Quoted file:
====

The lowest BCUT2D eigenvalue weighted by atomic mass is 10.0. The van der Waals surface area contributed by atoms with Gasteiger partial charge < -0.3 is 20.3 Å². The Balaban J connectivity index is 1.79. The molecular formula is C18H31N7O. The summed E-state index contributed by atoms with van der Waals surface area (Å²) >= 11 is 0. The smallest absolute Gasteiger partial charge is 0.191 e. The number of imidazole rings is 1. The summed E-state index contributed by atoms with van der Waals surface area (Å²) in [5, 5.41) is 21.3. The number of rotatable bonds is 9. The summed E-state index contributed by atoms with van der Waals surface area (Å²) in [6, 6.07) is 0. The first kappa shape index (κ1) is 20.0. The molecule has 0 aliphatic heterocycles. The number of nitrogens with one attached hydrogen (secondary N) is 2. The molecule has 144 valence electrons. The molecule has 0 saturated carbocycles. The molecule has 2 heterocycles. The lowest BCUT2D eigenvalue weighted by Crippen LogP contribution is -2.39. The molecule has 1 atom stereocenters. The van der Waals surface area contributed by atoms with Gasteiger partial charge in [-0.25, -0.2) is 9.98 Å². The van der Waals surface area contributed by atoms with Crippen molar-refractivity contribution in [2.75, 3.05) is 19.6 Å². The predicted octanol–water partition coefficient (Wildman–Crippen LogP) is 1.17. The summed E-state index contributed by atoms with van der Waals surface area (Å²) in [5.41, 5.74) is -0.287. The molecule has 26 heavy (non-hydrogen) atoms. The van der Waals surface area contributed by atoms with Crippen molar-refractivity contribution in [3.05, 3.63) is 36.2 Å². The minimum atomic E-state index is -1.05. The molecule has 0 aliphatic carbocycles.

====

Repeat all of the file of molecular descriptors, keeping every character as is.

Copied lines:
The lowest BCUT2D eigenvalue weighted by atomic mass is 10.0. The van der Waals surface area contributed by atoms with Gasteiger partial charge < -0.3 is 20.3 Å². The Balaban J connectivity index is 1.79. The molecular formula is C18H31N7O. The summed E-state index contributed by atoms with van der Waals surface area (Å²) >= 11 is 0. The smallest absolute Gasteiger partial charge is 0.191 e. The number of imidazole rings is 1. The summed E-state index contributed by atoms with van der Waals surface area (Å²) in [5, 5.41) is 21.3. The number of rotatable bonds is 9. The summed E-state index contributed by atoms with van der Waals surface area (Å²) in [6, 6.07) is 0. The first kappa shape index (κ1) is 20.0. The molecule has 0 aliphatic heterocycles. The number of nitrogens with one attached hydrogen (secondary N) is 2. The molecule has 144 valence electrons. The molecule has 0 saturated carbocycles. The molecule has 2 heterocycles. The lowest BCUT2D eigenvalue weighted by Crippen LogP contribution is -2.39. The molecule has 1 atom stereocenters. The van der Waals surface area contributed by atoms with Gasteiger partial charge in [-0.25, -0.2) is 9.98 Å². The van der Waals surface area contributed by atoms with Crippen molar-refractivity contribution in [2.75, 3.05) is 19.6 Å². The predicted octanol–water partition coefficient (Wildman–Crippen LogP) is 1.17. The summed E-state index contributed by atoms with van der Waals surface area (Å²) in [5.41, 5.74) is -0.287. The molecule has 26 heavy (non-hydrogen) atoms. The van der Waals surface area contributed by atoms with Crippen molar-refractivity contribution in [3.05, 3.63) is 36.2 Å². The minimum atomic E-state index is -1.05. The molecule has 0 aliphatic carbocycles.